Soros has been a money tree for the presidential candidate I refer to as “Mr. BOOHOO-OUCH” (Barack O-bomba Overseas Hussein ObambiObama – Objectively Unfit Coddler of Haters) since early 2004.

Those are terror-supporting and/or terror-sympathetic relationships you can believe in.

ADDENDUM, 10:30 p.m.: Oh, and how could I forget this (“Video: Hannity on the Obama-Khalidi connection”)?

ADDENDUM II, 11:15 p.m.: You can tell that you’ve written a pertinent post when the people who don’t like what is presented just make stuff up about what you said. There will be no links to disinfo artists; many readers know who the usual suspects are.

ADDENDUM III, June 27, 6:00 a.m.: Good to see that this post made it to LexisNexis.

ADDENDUM IV, June 27, 6:15 a.m.: Patrick Poole’s FrontPageMag.com piece this morning documents the silence of CAIR-OH on the terror-related convictions of Christopher Paul and others. Read the whole thing.

CAIR-OH originally expended all kinds of energy defending Mr. Paul after he was arrested in April 2007, two months before Ted Strickland’s banquet appearance. That Mr. Paul was probably guilty as sin should have been pretty obvious at the time, and besides, governors and politicians usually don’t wait until guilty pleas to dissociate themselves from questionable characters and organizations.

CAIR-OH’s knee-jerk defense of those ultimately convicted of terror-related crimes is nothing new, as this excerpt from an AFP report indicates. The person referred to, Nuradin Abdi, was convicted in July 2007 of “conspiring to provide material support for terrorists,” and was given a 10-year sentence in November.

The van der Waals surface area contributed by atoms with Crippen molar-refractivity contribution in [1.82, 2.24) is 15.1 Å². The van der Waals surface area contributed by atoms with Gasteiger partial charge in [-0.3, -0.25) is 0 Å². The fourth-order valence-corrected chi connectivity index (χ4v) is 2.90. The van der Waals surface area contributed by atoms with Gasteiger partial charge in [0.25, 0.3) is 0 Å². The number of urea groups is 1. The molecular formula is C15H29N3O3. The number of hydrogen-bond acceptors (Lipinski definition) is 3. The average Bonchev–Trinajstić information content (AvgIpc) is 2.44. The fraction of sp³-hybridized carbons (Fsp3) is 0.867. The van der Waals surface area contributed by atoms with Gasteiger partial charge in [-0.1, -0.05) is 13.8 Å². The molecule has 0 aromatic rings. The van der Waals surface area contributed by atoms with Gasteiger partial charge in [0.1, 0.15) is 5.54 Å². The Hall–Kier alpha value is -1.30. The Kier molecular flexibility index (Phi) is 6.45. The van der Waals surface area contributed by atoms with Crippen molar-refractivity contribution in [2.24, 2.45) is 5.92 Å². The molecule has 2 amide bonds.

Are we really supposed to believe that Ted Strickland and his advisers, including Homeland Security types, somehow had no idea that CAIR-OH was, at best, defending the indefensible, or, at worst, attempting to protect fellow travelers, right under their noses in Columbus? Or that they attended the CAIR-OH despite knowing all of this? Either choice is pretty damning.


UPDATE: Hmm — The link to the original report at CAIR’s national site about the June 2007 Ohio banquet no longer works. A search of the national org’s site for “Strickland” comes up empty of anything relating to Ted. That’s interesting, because a page-by-page slog through the site’s press releases shows that the original release is there, but its URL has moved. But even a Google search on the title of the press release, and a key phrase from it, can’t locate it. So are the CAIR site operators programming clods, or deliberately making finding stuff difficult?

Positivity: Predecessor of modern day computer celebrates 60th anniversary

Filed under: Positivity — Tom @ 5:59 am

From London and Manchester, UK:

June 21, 2008

The predecessor of the modern day computer, known as the Small Scale Experimental Machine, has reached its 60th anniversary.

According to a report in New Scientist, the Small Scale Experimental Machine, better known as “Baby”, ran its first program at 11 am, 21 June 1948, at Manchester University in the UK.

Baby was the first “stored program computer”, meaning it ran programs by loading them into a temporary memory store, or random-access memory (RAM), just as computers do today.

….. Baby’s RAM was based on cathode ray tubes similar to those used in radar screens. A single tube could store 2048 bits of digital information, or 256 bytes. However, Baby only had a total of 1024 bits (128 bytes) of functional memory.

That new approach to computer memory was developed by Frederic Williams, who led (Geoff) Tootill (who helped design, build and test Baby) and Tom Kilburn on the project.

….. The first program Baby ran successfully – after several failed attempts – could find the highest factor of any given number. Initially only tested on small numbers, the machine was soon tackling more difficult calculations.

Running the program on the number 218 took about 2.1 million steps and 52 minutes. Reading the results required the decoding of digital output shown on another CRT tube.

Go here for the full story.